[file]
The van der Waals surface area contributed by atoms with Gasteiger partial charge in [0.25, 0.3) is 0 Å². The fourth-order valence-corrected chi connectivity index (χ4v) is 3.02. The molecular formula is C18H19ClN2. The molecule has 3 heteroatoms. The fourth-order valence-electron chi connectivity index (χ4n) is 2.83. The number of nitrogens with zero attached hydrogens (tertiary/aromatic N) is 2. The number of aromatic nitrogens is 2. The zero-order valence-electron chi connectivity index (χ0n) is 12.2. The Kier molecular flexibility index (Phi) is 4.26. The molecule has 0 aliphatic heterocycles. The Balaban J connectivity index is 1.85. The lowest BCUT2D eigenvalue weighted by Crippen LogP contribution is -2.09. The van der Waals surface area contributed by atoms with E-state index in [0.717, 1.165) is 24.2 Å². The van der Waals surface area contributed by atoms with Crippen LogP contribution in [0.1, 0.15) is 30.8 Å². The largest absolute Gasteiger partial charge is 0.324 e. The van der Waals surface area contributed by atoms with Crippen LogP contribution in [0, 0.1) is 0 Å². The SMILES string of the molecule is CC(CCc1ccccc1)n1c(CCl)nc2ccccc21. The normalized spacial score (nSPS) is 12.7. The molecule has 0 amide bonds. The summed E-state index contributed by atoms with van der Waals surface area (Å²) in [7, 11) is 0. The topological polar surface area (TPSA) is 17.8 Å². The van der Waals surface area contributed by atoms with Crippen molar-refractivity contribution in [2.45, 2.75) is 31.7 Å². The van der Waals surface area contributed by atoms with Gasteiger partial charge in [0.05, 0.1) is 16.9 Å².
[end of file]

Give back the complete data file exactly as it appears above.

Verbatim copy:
The van der Waals surface area contributed by atoms with Gasteiger partial charge in [0.25, 0.3) is 0 Å². The fourth-order valence-corrected chi connectivity index (χ4v) is 3.02. The molecular formula is C18H19ClN2. The molecule has 3 heteroatoms. The fourth-order valence-electron chi connectivity index (χ4n) is 2.83. The number of nitrogens with zero attached hydrogens (tertiary/aromatic N) is 2. The number of aromatic nitrogens is 2. The zero-order valence-electron chi connectivity index (χ0n) is 12.2. The Kier molecular flexibility index (Phi) is 4.26. The molecule has 0 aliphatic heterocycles. The Balaban J connectivity index is 1.85. The lowest BCUT2D eigenvalue weighted by Crippen LogP contribution is -2.09. The van der Waals surface area contributed by atoms with E-state index in [0.717, 1.165) is 24.2 Å². The van der Waals surface area contributed by atoms with Crippen LogP contribution in [0.1, 0.15) is 30.8 Å². The largest absolute Gasteiger partial charge is 0.324 e. The van der Waals surface area contributed by atoms with Crippen LogP contribution in [0, 0.1) is 0 Å². The SMILES string of the molecule is CC(CCc1ccccc1)n1c(CCl)nc2ccccc21. The normalized spacial score (nSPS) is 12.7. The molecule has 0 amide bonds. The summed E-state index contributed by atoms with van der Waals surface area (Å²) in [7, 11) is 0. The topological polar surface area (TPSA) is 17.8 Å². The van der Waals surface area contributed by atoms with Crippen molar-refractivity contribution in [2.45, 2.75) is 31.7 Å². The van der Waals surface area contributed by atoms with Gasteiger partial charge in [0.05, 0.1) is 16.9 Å².